The nation's employers are slowly becoming more positive about the economy, with a greater number of businesses planning to add jobs in the second quarter and fewer planning layoffs, according to a new survey released Tuesday by Manpower (MAN).
Among the more than 18,000 employers polled in its latest survey, Milwaukee-based Manpower found 16% of companies expect to increase staff levels during the three-month period that begins April 1, up from 14% during the first quarter. Meanwhile, just 6% of employers expect to lay off workers, a decline from 10% during the first three months of the year.
According to Manpower's own measures, the survey results show a seasonally adjusted net employment outlook of 8%, consistent with the previous three months. That percentage is higher than the second-quarter 2010, when it stood at 6%.
"The Same Measured Hiring Pace"
That's more good news for the tens of millions of Americans who are still without work. Last week, the Labor Department reported employers created 192,000 jobs in February, and the nation's overall unemployment rate fell to 8.9%.
Still, the Manpower survey found that 74% of employers aren't planning to do any new hiring in the coming quarter -- though they aren't planning any layoffs, either. The remaining 4% of survey participants were unsure about their hiring plans.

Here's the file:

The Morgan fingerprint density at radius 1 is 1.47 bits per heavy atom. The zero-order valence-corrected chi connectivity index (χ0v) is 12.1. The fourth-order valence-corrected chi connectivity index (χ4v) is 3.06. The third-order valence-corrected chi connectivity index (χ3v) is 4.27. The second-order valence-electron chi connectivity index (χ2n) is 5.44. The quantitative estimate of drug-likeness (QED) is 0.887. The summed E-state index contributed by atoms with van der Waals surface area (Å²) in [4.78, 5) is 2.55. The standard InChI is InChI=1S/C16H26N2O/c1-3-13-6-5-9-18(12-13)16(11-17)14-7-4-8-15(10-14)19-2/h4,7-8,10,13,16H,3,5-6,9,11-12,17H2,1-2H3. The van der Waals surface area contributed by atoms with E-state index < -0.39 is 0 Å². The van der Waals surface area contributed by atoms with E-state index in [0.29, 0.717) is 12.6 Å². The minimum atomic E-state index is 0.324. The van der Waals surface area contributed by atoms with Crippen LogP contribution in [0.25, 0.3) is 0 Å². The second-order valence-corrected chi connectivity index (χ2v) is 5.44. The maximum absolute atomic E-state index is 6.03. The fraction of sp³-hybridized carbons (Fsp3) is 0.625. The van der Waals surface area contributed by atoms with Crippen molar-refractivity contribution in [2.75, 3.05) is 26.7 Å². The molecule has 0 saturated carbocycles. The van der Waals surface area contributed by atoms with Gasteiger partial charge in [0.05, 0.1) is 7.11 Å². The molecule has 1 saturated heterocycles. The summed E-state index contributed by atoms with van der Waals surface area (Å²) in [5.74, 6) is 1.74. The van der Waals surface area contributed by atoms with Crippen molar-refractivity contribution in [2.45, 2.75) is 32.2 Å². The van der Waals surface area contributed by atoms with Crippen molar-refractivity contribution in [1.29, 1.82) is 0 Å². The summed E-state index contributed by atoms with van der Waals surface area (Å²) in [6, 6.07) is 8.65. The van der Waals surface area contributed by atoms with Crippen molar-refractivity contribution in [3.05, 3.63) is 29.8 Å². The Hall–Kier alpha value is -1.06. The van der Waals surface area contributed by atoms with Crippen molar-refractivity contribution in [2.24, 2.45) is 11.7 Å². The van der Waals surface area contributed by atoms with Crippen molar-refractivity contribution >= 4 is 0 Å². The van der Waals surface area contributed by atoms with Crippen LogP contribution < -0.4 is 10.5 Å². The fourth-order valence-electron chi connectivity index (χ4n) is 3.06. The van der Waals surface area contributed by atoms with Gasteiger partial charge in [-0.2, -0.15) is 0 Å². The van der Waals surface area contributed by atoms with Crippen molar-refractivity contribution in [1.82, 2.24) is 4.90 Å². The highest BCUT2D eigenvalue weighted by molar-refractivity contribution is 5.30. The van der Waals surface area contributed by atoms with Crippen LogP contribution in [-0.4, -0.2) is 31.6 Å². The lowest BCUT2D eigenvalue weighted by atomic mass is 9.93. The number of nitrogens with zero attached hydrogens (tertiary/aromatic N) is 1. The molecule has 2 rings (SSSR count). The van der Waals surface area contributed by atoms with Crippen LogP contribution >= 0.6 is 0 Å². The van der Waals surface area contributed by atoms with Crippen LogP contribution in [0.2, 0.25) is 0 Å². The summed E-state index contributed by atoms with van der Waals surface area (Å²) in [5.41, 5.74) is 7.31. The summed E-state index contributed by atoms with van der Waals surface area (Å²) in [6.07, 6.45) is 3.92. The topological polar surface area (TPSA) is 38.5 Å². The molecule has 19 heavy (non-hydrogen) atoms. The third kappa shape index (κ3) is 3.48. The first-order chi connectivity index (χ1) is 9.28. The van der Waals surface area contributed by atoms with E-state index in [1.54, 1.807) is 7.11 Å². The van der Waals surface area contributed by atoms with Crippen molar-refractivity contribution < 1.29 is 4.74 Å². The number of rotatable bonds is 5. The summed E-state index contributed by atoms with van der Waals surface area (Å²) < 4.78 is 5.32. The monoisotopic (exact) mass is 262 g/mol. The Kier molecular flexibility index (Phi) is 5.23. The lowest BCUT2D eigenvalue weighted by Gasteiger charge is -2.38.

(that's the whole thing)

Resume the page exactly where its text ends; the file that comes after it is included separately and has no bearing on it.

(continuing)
"We should see the same measured hiring pace in the U.S. as we did in the first quarter," said Jeffrey A. Joerres, Manpower chairman and CEO, in a statement released with the latest findings. "However, unadjusted industry sector data reveals some positive signs." Among them, Joerres noted, "is a notable uptick in the Manufacturing-Durables sector where nearly one in five employers expect to increase payrolls."
Of the 13 business sectors represented in the survey, all expect improvements in hiring during the second quarter, with
mining and the leisure and hospitality industries expressing the most optimism. Employers in 10 of the 13 industry sectors expect hiring to increase from three months ago, Manpower said.
The survey showed that confidence among U.S. businesses is spreading geographically, with the strongest hiring expected in Western states, where expectations for new-job creation are the highest they've been since the final months of 2008.
Compared to one year ago, a slight increase in employment prospects is expected in the Midwest, South and West, while the Northeast is steady, Manpower said. Moving into the second quarter, employers in the Northeast, South and West report relatively stable hiring conditions, compared to the previous quarter, while employers in the Midwest expect a slight drop in employment plans.
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